Buying screwdriver bits
When buying screwdriver bits for your cordless drill, you really need to think about ‘stocking’ two categories of bit, in order to cover most DIY tasks. Effectively, you need a small, but high quality selection of the most used bits, and a large, inexpensive, lower quality selection of every other bit. This guide will explain why this is the case, and what the best options are for buying screwdriver bits.
The three main screwhead types
Although there are a large number of screwhead and fixing types, in DIY terms, most of the time, we only really use a few. Therefore spending a fortune on high quality bits for every possible situation is a true false economy. The three main designs that DIYers come across are slot head, Phillips head, and Pozidriv head. For more details on these, please see my guide ‘Household fixings kit’.
Of these three, Pozidriv is by far the most commonly used – why? probably because you get the best grip on the screwhead with the Posidriv design. Phillips head screws tend only to be used for specific tasks these days, such as for fixing plasterboard or cement board, and quite often, a bit is supplied in the box of screws you buy. The traditional slot head screws tend to be used as a decorative screw i.e where the head is never filled over, but you rarely use a cordless drill for driving in slot head screws as the bit just slips off the head too easily.
Therefore, I would estimate that over 90% of the time, the only screwdriver bits that most of us use are Posidriv.
The other 10%
In order to cater for the rarer occasions when a different bit type is needed, remember that with every drill bit set, screwdriver set, and toolbox set that you’ve ever been given or purchased, there’s normally a good selection of screwdriver bits. I tend to store all these up in one separate toolbox, and for the odd occasion when I need something ‘different’, this box normally has the answer.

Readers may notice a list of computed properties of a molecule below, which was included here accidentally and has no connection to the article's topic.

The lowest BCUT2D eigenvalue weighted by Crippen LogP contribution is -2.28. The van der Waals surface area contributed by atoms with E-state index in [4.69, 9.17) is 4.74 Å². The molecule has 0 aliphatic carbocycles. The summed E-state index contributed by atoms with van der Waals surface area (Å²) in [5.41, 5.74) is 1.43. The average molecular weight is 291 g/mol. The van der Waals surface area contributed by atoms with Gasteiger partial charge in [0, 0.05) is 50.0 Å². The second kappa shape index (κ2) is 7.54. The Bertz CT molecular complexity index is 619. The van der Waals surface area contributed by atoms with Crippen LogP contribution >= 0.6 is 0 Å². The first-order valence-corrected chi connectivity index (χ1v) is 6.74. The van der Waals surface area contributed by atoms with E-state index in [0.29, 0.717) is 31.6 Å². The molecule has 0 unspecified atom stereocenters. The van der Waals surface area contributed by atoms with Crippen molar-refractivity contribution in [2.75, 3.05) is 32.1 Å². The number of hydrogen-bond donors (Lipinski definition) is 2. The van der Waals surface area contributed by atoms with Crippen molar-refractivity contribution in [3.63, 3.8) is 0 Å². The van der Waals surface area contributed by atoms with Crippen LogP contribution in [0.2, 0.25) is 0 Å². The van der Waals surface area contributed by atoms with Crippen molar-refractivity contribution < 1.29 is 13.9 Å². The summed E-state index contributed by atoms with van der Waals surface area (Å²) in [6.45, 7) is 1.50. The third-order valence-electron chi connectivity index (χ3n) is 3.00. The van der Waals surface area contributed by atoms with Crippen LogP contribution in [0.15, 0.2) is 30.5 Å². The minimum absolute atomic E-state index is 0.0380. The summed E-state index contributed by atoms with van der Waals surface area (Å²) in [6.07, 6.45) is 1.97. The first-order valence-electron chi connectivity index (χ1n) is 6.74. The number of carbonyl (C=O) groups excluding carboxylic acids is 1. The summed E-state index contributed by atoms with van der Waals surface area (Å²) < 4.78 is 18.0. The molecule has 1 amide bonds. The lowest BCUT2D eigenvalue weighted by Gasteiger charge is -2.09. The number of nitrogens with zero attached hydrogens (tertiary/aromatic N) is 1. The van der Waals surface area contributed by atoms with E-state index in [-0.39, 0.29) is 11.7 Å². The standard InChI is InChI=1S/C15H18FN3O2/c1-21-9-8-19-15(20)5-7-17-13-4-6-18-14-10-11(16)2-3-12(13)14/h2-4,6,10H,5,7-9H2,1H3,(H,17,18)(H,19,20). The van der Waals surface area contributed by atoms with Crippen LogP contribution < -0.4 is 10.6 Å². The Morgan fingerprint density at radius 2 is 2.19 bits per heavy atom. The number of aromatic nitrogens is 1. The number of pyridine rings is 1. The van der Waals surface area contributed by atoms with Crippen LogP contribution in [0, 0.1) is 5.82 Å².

If you’re new to DIY and haven’t had time to build up this stock of seldomly used bits, any relatively cheap selection box will suffice, as the bits are not going to be used regularly, so they don’t need to be of the highest quality. Therefore if you need some inexpensive, yet still fit-for-purpose bits, I would always choose one of the Bosch X-Line sets (available on Amazon, and in most DIY outlets), which come in differing sizes, and therefore price brackets. These sets also contain a good range of drill bits, which will always come in handy.
Is size important?
Basically, yes! Marked on the side of screwdriver bits are both the bit type (e.g. PZ for Posidriv, PH for Phillips), and bit size. The three most common sizes are simply 1,2,and 3, with 1 being the smallest, and 3 the biggest. Size 2 is by far the most popular as it deals with average size screws, which are not surprisingly the most popular size for most DIY jobs. Therefore any screwdriver bit set you buy, should have a much higher proportion of size 2 bits than any other.
What about shank lengths and sleeves?
There are two main shank lengths for bits; the short ones, which must be slotted into a sleeve or bit holder before being inserted into a drill chuck, and the long ones, which can be inserted directly into the chuck. Longer ones can also be used in the sleeve, but you can get a bit of ‘wobble’ this way, so it’s just not ideal when you come to driving in a screw. Therefore, generally I find using a bit holder in conjunction with small shank bits much quicker and more convenient – this thinking also seems to be echoed by the market place, as the shorter bits are much more numerous than the longer shank options.
I’ve already mentioned how the Bosch sets fill my ‘inexpensive’ category, but for my expensive category, the Wera BiTorsion bit set pictured below is my first choice because quite simply, the bits just keep going, and going, and going……..You also get the Rapidaptor sleeve with the set, which ‘locks’ the bits in place perfectly, whilst still being able to pop them out one-handed when required.
The BiTorsion design also prolongs the life of the diamond coated bits, and if you want to check out more of the technological details, you can find it all on the Wera site.
Although these bits are expensive, if you do a calculation on how many cheap ones you throw away because they simply wear out, or break, then in the long run you’ll save a lot of money. Also, because your existing bit collection (or Bosch set), should deal with all the out of the ordinary occasions, you’ll notice that the set I’ve chosen is made up exclusively of Pozidriv bits, and seven of the nine are size 2 – again, vital, for the reasons already stated. You can buy BiTorsion sets on Amazon, and the specific set pictured here is available at Toolstation. Once you’ve tried these, you simply won’t go back!